CDC mulling changing mask guidelines; how local policies might be impacted



U.S. Centers for Disease Control and Prevention guidance on when to wear a mask for protection against COVID-19 could change soon, agency officials say, possibly impacting mask policies locally.

The vast majority of area governments have no mask mandates, though some local businesses do. Many area schools are ending mask requirements for students as COVID-19 case numbers decline, though they are still required on buses.

Yellow Springs has one of the few remaining municipal mask mandates locally, an ordinance adopted in July 2020 requiring facial coverings in most public places indoors, or outdoors if social distancing isn’t possible, with exceptions.

Village Manager Josue Salmeron said they will likely review the ordinance if the CDC changes its recommendations.

“Our ordinance was based on the science that was available at the time,” he said.

Current CDC guidelines recommend wearing a mask indoors, regardless of vaccination status, if you are in an area of substantial or high COVID-19 transmission. All of southwest Ohio is an area of high transmission, according to the CDC.

CDC Director Dr. Rochelle Walensky in a White House press conference this week said the agency is looking at basing recommendations more on factors such as hospitalizations. Local hospitalizations have declined recently after hitting a record last month.

“We want to give people a break from things like mask-wearing, when these metrics are better, and then have the ability to reach for them again should things worsen,” Walensky said.

She reiterated that masks are still needed when someone feels sick, is within 10 days of a COVID diagnosis, or was exposed to someone and is quarantining.

Students are still required to wear masks on school buses, as are riders on Greater Dayton Regional Transit Authority buses and other mass transit. Those are required under federal rules through March 18. It’s unclear what impact revised CDC guidelines would have.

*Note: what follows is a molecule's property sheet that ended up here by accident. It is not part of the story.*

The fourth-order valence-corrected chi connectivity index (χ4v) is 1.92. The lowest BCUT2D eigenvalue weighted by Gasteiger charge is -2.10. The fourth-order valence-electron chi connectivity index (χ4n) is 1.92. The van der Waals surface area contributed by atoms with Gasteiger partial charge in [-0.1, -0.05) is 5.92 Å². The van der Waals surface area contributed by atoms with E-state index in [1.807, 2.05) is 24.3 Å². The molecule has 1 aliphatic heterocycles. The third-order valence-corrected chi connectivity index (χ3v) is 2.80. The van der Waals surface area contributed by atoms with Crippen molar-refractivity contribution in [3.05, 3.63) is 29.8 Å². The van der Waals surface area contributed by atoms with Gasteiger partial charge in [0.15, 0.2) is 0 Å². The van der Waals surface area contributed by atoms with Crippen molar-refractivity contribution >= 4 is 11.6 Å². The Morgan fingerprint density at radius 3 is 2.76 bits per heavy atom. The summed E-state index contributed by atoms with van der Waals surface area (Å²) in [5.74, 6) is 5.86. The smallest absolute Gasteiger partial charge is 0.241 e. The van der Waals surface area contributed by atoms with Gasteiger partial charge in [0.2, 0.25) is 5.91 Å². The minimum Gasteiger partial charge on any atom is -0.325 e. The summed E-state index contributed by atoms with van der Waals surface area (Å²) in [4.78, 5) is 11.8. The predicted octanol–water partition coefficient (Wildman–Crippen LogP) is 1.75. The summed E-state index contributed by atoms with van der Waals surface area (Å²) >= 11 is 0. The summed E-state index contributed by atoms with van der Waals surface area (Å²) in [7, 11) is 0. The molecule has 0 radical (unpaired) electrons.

RTA spokeswoman Jessica Olson said they will follow whatever the federal rules are.

“At this point we will continue enforcing the mask policy on the bus,” Olson said.

Private businesses likewise may revisit their mask policies for employees and customers.

Kroger, for example, cites CDC guidance for requiring all employees to wear masks in its policy, last updated in September. That policy also says: “Customers continue being strongly encouraged to wear masks to protect themselves and others, and to curb the spread of COVID-19.”

At the store on Dorothy Lane in Kettering on Friday, a sign on the door says Kroger “requires all associates and customers who have not been vaccinated to wear a mask while in our stores.”

The vast majority of employees and about half of the customers were wearing masks on Friday morning.

“I work in health care and I don’t feel comfortable not wearing it,” said Pat Marshall as she loaded groceries into her car wearing a mask. “When there aren’t these constant upticks or whatever, then I’ll think about it.”

Several other customers echoed that sentiment. They will continue wearing a mask in stores until they feel confident that the COVID threat has decreased.

Unmasked shoppers said they had no problem wearing them on occasion or when asked, but they believed it should largely be a personal choice.

“I don’t think we should have to wear them,” said Brandon Bohache, adding that it makes it hard to understand people and scares his young children.

Joanne and Brian Jelley had just come from the library, where they were required to wear masks.

“I understand (because) all the little kids,” said Joanne Jelley, who continued wearing a mask into Kroger.

Brian Jelley had taken his off after the library, though he said he wore it into Kroger the day before.

“Sometimes we wear them, and sometimes we don’t. We’ve all been vaccinated,” he said. “Like everybody else, we’re getting burned out with this stupid thing.”

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